The playoff era in college football arrives next season, and Georgia will begin it with a major nonconference opponent. But after hosting Clemson in 2014, the Bulldogs don't have any other major nonconference plans, other than the annual rivalry with Georgia Tech.
In fact, athletics director Greg McGarity indicated he wasn't pursuing anything. Don't look for Georgia to make a habit of major nonconference games, due to reasons more financial than competitive.
Some of the reluctance to move now is because of some of the scheduling unknowns that remain: What exactly the 2015 SEC schedule will look like, whether the SEC will go to a nine-game schedule for 2016 and beyond, and just how important strength of schedule will be for the playoff.
“What still has not been defined is what are the metrics for the strength of schedule process," McGarity said. "I know there are a lot of people in our conference that think the (model of an) eight-game schedule and one non-conference game is enough to solidify one’s place in the (playoff) standings. But we don’t know yet.”
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So McGarity is taking a cautious approach. Others are not.
Alabama has scheduled a game with Wisconsin in 2015 (in Arlington). The Crimson Tide are also opening up next season against West Virginia in the Georgia Dome.
LSU is playing Wisconsin next season in Houston, and in 2016 at Lambeau Field in Green Bay. LSU has also scheduled home-and-homes with Oklahoma (2018-19) and N.C. State (2017-20).
Other schools are proceeding slower. Auburn isn't scheduled beyond 2015, when a matchup with Louisville in the Georgia Dome is the major nonconference game.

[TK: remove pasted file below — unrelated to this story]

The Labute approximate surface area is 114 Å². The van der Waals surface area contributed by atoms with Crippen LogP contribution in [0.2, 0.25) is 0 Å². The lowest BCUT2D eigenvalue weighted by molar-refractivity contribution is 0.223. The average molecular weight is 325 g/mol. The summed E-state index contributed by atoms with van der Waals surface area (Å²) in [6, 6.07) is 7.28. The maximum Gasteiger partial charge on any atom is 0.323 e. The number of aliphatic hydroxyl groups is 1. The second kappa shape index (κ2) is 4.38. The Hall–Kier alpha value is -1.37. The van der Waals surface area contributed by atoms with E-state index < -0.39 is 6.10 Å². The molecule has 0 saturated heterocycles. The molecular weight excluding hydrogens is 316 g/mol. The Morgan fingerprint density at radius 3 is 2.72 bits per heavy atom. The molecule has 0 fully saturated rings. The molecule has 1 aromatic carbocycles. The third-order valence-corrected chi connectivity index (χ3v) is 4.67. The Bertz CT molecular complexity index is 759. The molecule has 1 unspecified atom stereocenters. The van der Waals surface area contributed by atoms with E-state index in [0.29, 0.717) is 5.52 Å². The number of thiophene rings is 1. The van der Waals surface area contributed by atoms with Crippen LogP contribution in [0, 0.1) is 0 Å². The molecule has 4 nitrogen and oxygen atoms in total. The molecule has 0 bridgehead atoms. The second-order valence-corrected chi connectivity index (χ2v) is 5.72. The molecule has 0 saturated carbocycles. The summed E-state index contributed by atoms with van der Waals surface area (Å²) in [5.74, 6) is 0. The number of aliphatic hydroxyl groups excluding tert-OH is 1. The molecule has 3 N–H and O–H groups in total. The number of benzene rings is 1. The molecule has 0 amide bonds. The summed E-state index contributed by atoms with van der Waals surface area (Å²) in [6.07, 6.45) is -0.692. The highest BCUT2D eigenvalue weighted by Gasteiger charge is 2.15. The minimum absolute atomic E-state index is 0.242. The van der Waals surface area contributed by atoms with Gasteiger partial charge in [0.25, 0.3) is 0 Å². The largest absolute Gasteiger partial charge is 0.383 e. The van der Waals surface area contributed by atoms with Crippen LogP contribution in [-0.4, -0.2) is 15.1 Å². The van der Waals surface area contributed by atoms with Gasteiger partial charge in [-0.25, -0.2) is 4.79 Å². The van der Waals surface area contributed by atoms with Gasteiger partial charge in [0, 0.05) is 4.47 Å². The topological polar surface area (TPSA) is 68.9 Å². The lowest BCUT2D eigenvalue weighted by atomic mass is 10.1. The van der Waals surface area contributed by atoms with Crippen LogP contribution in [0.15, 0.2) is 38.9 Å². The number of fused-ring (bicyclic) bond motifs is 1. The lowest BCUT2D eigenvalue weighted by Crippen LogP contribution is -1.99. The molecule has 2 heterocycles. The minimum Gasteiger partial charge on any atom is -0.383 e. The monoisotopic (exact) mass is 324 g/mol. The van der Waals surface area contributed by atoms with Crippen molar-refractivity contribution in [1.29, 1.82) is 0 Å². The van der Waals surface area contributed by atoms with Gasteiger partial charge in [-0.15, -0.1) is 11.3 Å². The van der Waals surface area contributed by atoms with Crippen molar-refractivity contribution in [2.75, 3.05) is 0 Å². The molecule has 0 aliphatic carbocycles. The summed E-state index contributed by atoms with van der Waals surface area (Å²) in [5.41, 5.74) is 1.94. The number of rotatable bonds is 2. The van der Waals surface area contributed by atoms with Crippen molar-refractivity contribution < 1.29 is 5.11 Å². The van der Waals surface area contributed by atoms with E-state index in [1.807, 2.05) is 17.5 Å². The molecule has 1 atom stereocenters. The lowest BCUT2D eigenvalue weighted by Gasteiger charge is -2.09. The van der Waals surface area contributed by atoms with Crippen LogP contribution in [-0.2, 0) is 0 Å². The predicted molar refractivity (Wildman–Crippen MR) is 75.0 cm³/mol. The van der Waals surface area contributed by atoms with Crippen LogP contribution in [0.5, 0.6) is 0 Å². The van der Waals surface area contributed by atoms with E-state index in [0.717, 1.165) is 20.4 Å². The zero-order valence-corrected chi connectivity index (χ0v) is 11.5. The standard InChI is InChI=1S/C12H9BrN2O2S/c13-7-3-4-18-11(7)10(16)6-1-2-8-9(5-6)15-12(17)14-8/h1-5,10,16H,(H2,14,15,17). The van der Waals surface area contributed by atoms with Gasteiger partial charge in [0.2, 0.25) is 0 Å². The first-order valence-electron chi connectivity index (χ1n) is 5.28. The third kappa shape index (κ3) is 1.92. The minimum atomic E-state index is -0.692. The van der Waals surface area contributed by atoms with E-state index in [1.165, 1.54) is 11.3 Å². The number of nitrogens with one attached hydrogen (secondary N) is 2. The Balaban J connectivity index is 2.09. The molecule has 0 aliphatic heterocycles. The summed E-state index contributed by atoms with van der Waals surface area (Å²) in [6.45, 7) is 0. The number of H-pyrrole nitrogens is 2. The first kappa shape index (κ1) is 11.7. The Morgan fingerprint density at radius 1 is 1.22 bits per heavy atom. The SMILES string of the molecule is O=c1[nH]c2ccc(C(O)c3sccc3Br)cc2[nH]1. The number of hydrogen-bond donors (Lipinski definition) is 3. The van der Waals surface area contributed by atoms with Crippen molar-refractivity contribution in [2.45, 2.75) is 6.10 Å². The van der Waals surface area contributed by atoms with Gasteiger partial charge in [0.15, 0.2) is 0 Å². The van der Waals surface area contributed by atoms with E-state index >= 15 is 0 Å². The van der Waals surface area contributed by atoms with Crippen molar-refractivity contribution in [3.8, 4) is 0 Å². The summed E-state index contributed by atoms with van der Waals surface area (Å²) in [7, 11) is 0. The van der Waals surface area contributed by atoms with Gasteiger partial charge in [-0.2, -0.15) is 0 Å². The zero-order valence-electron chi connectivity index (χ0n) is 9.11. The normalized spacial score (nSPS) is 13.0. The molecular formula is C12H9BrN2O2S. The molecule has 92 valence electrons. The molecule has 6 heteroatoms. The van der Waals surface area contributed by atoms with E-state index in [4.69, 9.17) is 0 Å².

Florida doesn't have any major nonconference games scheduled, other than the annual game with Florida State.
South Carolina has a 2015 game against North Carolina in Charlotte, but nothing major other than the annual game with Clemson.
Georgia, Florida and South Carolina each have annual, in-state, nonconference rivalries. Alabama and LSU do not.
At this point, the major focus for McGarity is avoiding a repeat of this year, when there were just six games at Sanford Stadium. The result was a financial hit for UGA, as well as the city of Athens and surrounding area.
Only having six home games this year cost UGA "more than $2 million," McGarity said. That's the revenue UGA typically gets from a home game at Sanford Stadium. The surrounding areas also lost potential revenue. So McGarity said he is "absolutely" focused on getting seven games at Sanford Stadium per year, with finances a big reason.
"This past year really hurt us financially, because we only had six home games," McGarity said. "So we need to probably take a break in the non-seven home game model, so that we can get back up to speed financially, with seven home games."
That means McGarity won't be as eager to schedule home-and-homes like the one with Clemson.
Two years ago Georgia only had six home games, but also played in the Georgia Dome against Boise State, Georgia made up for it with a payout for playing in the game.
Philosophically, McGarity is open to playing another major-conference team from 2017-20, and pointed to an agreement UGA had at one point for a home-and-home with Ohio State. The Buckeyes backed out of it because of the Big Ten schedule.
But they won't make a habit of it.
"We'll dip our toe periodically into that 10th BCS game, unless that's the directive we have from the conference and the directive we have from the BCS metrics for the college football (playoff), that this is the utmost of importance," McGarity said.
Schools are also still waiting for the 2015 SEC schedule to be released. McGarity is hoping for that by March. But one thing McGarity did say is that Auburn will be a road game that year, rather than have Auburn come to Georgia in back-to-back years to make up for the Bulldogs going to the Plains in 2012 and 2013.
"We'll play Auburn on the even years in Athens," he said.
The drawback to that is Georgia plays at Auburn and Georgia Tech every year. He's comfortable with that.
"Then we play them the same year at home," he said.